Did You Know This Was Anime? - Grimm's Fairy Tale Classics
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Did you grow up watching Nicklodeon’s “Nick Jr.”
block during the daytime in the 80’s and 90’s? If you did, surprise–just like me
and my siblings, you were being raised in large part on localized Japanese
cartoons. Such child-targeted series as Maya the Bee, The Mysterious Cities of Gold, The
Adventures of the Little Koala, and The Littl’ Bits made anime a
substantial part of the channel’s child programming during the daytime. Being the nostalgic adult that I am, I’ll also give a shout out to the spanish-produced cartoon The World of David the Gnome, vintage 1985.
It is well worth taking note of series like these for
reasons beyond nostalgic purposes. Here we have anime that are “cartoons.” Just to look at most of them you probably wouldn’t conclude that they “look
asian” or fit the lazy stereotypes applied to Japanese animation that were attacked in this space last time. I’d bet
plenty of money that no child ever knew the difference. Indeed, they look
ordinary. I didn’t make that last comment to look down on them, far from it. These are all
shows that appealed to kids on both sides of the Pacific. I say it to emphasize
how “anime” fits the literal definition of the term “animation” that it shouldn’t be divorced from.
And animation is a versatile medium no matter where it comes from.
For today we’ll focus on a particularly good example of a children’s
anime with broad appeal, the anthology series Grimm’s Fairy Tale Classics. As you’ve probably guessed, that wasn’t
the original name in Japan: they
called it Grimm Masterpiece Theatre (Grimm
Meisaku Gekijou). It ran for 24 episodes in 1987 on Japan’s
TV Asahi station and continued for a second season of 23 in 1988 under the
derivative name New Grimm Masterpiece
Theatre. Animation production was handled by Nippon Animation, which is no
stranger to adaptations like this. Serious anime fans may know about its work
in Hunter X Hunter or Armored Trooper Votoms, but much of its
filmography includes children/family programming with complete series for Swiss
Family Robinson, Anne of Green Gables, and Alice in Wonderland among many other
Outside of Japan,
it was eventually broadcast on local stations throughout Latin
America, in France,
and through Nicklodeon in the United States.
In English the series had music credited to Shuki Levy and Haim Saban, who also
served as Executive Producer along with Jerald Bergh. Saban and Levy scored for
many other classics as well such as The
Mysterious Cities of Gold, He-Man,
and She-Ra. Other staff of interest
include ADR Director Scott Page-Pagter (Tekkaman
Blade, Fafner) and script
supervisor Tony Oliver (Eureka Seven,Gurren Lagann, Gankutsuou: The Count of Monte Cristo).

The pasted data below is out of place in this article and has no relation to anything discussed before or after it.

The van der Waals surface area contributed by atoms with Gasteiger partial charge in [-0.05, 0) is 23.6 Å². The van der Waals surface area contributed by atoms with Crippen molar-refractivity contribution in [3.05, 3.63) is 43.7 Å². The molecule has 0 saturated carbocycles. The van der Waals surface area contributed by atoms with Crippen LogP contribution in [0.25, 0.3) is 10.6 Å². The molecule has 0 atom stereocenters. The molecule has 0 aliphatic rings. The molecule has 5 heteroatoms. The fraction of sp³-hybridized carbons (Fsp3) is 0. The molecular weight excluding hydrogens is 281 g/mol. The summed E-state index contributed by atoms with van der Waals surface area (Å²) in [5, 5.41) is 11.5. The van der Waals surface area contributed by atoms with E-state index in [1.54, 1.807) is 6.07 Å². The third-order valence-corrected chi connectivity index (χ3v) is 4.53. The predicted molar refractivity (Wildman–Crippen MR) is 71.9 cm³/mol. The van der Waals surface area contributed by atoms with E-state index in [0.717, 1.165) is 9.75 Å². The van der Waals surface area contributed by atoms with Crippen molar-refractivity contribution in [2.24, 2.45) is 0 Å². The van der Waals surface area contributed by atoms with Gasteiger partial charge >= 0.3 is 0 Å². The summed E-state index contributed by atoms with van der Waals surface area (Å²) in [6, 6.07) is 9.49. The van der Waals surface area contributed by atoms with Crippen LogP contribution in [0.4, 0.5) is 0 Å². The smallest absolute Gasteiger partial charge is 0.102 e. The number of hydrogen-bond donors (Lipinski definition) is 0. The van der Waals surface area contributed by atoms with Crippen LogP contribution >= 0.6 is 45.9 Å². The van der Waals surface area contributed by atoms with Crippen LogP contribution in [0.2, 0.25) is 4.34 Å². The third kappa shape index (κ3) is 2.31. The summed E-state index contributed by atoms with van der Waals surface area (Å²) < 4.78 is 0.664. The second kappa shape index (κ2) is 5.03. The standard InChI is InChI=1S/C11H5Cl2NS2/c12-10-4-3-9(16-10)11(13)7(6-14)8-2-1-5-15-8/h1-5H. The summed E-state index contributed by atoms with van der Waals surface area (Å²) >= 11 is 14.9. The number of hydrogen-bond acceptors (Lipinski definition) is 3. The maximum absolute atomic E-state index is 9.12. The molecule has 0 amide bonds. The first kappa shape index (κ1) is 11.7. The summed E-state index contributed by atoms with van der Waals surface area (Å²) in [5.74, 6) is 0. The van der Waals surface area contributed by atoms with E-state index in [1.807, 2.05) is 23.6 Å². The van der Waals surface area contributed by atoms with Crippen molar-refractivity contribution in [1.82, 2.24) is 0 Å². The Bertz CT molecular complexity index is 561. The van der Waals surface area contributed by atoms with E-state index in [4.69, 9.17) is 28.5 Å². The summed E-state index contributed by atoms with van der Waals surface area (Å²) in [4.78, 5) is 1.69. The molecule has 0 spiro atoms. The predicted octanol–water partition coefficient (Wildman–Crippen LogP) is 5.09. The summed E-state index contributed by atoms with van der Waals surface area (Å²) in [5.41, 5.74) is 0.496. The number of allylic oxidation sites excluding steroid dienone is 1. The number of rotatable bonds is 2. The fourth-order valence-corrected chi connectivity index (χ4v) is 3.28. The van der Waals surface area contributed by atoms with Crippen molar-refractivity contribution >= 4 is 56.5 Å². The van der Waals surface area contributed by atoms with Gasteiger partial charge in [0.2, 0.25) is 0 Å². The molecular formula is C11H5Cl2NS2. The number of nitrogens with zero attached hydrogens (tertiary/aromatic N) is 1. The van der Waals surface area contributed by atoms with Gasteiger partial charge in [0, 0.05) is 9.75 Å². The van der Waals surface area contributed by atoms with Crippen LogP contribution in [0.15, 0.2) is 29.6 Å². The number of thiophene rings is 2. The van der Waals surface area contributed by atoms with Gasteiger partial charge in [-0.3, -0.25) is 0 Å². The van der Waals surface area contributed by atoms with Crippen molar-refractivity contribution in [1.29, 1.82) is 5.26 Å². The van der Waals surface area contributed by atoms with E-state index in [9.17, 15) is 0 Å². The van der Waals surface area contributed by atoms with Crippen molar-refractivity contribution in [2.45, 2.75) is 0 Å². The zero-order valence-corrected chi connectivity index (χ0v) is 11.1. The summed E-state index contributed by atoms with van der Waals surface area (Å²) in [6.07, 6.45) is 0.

As you might expect, most episodes cover fairy tales written
by the Brothers Grimm in the early 19th century, though some room
were made for other stories as well. Most of the well known tales you could
name were covered by the series: Snow White, Hansel and Gretel, Rapunzel,
Little Red Riding Hood, Beauty and the Beast, and Cinderella. Personally
though, even today I best remember the less known stories that the series
introduced me to. Bearskin told the story of a destitute soldier that basically
makes a deal with a devil: he gains infinite wealth but must wear a bearskin
for seven years, also abandoning all personal hygiene. One day he intervenes on
behalf of a bankrupt merchant, who offers to have him marry one of his three
daughters. Only one of the three sees past his appearance to the man underneath.
He gets engaged and leaves to live out his final three years, returns as the
handsome man that he once was, and all ends well.
But my favorite is probably King Grizzle Beard, an adaptation
of the story King Thrushbeard. The cartoon tells the story of a self-centered
princess that rejected and insulted every suitor, viewing herself as being
above all of them. Her father the king grows angry and declares that she will
marry the next suitor that comes to court, soon after which a poor farmer approaches the palace–whoops! During the story the princess learns the value of
hard work and comes to appreciate how the common folk live, and of course
there’s a happily-ever-after ending. Normally you expect fairy tale princesses
to be possessing virtue equal to their beauty to begin with, but that story was
different and had a good point.
Though the series has been released on DVD in region 2, for
now it’s just a good memory in the United States.
As far as I’m concerned, that’s a real shame. Those wanting fairy tales no
doubt have places to go already, but Grimm’s
Fairy Tale classics delivered lots of great storytelling in a half hour of
good television. It wasn’t limited to just the tales that everybody knows
because Disney made movies about them. It may not have been the most exciting
series brought over from Japan at the time, but it had its place and I’m glad that it came.